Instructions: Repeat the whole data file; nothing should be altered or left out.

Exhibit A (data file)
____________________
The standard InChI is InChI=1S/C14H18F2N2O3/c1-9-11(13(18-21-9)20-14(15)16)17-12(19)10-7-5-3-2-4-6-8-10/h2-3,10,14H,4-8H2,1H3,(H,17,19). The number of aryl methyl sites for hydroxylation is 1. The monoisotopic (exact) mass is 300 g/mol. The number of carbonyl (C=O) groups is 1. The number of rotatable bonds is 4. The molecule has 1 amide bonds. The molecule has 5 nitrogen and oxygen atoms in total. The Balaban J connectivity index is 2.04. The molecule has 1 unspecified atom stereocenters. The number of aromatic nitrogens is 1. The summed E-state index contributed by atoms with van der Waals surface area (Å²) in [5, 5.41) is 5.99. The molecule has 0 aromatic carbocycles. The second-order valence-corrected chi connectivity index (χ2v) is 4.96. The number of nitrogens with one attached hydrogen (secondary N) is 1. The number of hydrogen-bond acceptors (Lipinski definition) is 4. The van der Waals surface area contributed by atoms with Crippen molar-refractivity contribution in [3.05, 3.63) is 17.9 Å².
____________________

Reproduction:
The standard InChI is InChI=1S/C14H18F2N2O3/c1-9-11(13(18-21-9)20-14(15)16)17-12(19)10-7-5-3-2-4-6-8-10/h2-3,10,14H,4-8H2,1H3,(H,17,19). The number of aryl methyl sites for hydroxylation is 1. The monoisotopic (exact) mass is 300 g/mol. The number of carbonyl (C=O) groups is 1. The number of rotatable bonds is 4. The molecule has 1 amide bonds. The molecule has 5 nitrogen and oxygen atoms in total. The Balaban J connectivity index is 2.04. The molecule has 1 unspecified atom stereocenters. The number of aromatic nitrogens is 1. The summed E-state index contributed by atoms with van der Waals surface area (Å²) in [5, 5.41) is 5.99. The molecule has 0 aromatic carbocycles. The second-order valence-corrected chi connectivity index (χ2v) is 4.96. The number of nitrogens with one attached hydrogen (secondary N) is 1. The number of hydrogen-bond acceptors (Lipinski definition) is 4. The van der Waals surface area contributed by atoms with Crippen molar-refractivity contribution in [3.05, 3.63) is 17.9 Å².